Anna has big plans for the future. She plans to rule as queen of this dimension after allowing the demon lord Z̈̋̔a̿̽ͭ͆ͯ̒l̝̝̳̿̾g̢͈̱̞͙̫̰̟̓͗̔͆̈o̫̺̳̥̒͊̀ to sodomize her upon a pentagram marked field drenched with the blood of the innocent. “Fire will rain down from the sky and his vile horde shall emerge from the underworld and overtake all there is and all there ever will be. There can be no escape, only doom.” Anna’s words then suddenly transitioned into an indiscernible string resonant growls, but we’re pretty sure that before leaving us by bursting into a mass of smoke and locusts that she whispered “Trump 2016.”
A connoisseur of small and unwanted “trash,” Ian Tobits has taken the art of collecting to a new level.
“My collections are my most prized possessions,” says Tobits as he begins to describe the many items that fill the many jars that have taken up his already small Lothrop Hall dorm room.
The University of Pittsburgh junior began collecting in the summer after his freshman year.
“At the end of the spring semester, I waited patiently for my family to come and move me out, but they never did. No one from the University stopped by to check and see if the room had been emptied. Everyone forgot about me.” Over that summer, Tobits began to fill the void in his heart by taking in small items that most people would throw away. Scavenging the dumpsters, Tobits would pick through garbage bags with a fine toothed comb to find cool looking fruity pebbles, toe nail clippings, and hairs that people had found in food.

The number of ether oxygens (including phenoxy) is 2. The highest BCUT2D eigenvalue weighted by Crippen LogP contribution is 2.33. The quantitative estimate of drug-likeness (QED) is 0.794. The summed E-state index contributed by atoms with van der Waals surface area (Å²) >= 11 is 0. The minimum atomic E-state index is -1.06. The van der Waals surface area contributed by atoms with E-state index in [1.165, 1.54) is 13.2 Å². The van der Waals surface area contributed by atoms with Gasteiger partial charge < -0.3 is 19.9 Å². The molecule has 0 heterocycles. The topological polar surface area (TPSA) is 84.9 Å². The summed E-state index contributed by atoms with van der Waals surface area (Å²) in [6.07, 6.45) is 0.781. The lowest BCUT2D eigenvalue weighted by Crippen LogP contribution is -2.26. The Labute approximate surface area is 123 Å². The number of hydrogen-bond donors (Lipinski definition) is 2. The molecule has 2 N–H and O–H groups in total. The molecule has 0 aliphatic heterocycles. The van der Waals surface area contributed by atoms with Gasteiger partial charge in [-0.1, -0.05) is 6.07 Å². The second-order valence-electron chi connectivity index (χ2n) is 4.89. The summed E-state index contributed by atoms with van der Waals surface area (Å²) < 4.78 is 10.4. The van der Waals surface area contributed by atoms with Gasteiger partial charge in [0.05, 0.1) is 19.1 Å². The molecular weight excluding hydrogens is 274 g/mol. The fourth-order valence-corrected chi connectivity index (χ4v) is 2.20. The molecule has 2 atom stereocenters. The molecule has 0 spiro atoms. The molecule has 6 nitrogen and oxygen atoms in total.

“Those items interested me the most, because I could never understand why someone would throw them away much like I was. Why did they throw me away?” Already spending most of his time alone, collecting became such a time consuming hobby that he did not have time to make connections with new people. That is when his collecting went to the next level.
“I was shocked when I realized how much time I had been spending by myself, but instead of dwelling on it, I decided to make it into a hobby. Now I collect the moments I spend alone.”
Due to the fact that Tobits has not left his room since July 18, 2014, corresponding with others via AIM, he has calculated that he has collected approximately 897,120 moments alone. “I am quite proud of this accomplishment. Most people have too many friends or loved ones to spend 623 days without seeing, smelling, or touching another human being.”
Tobits hopes that he can continue this collecting late in life, but says that what he plans on collecting may change as soon as he can figure out a way to properly harvest his tears.
By Ilya Yashin
You would’ve been pretty pleased with yourself, your present life and past decisions, if not for Better You lurking around the campus, in spaces that hold your shame and failure and regret.
“I haven’t spoken to Roc in years. I guess he’s so busy hanging out with all the cheerleaders and football players that he doesn’t have time for me anymore. I can’t blame him—I wouldn’t want to be anywhere near a sorry shell of a cat like me. So next time you’re watching a Pitt game, and you see my brother dancing around, think of me, and how much I’d give to be where he is right now. Think of dreams crushed beneath a furry paw.”
By Ossia Dwyer
A fixture of campus since 1987, Dirty Jeff has been opening students’ mind to space travel and government conspiracies at the laundromat for over 20 years. He got his start at Pitt as a student in the mathematics department.
By Ilya Yashin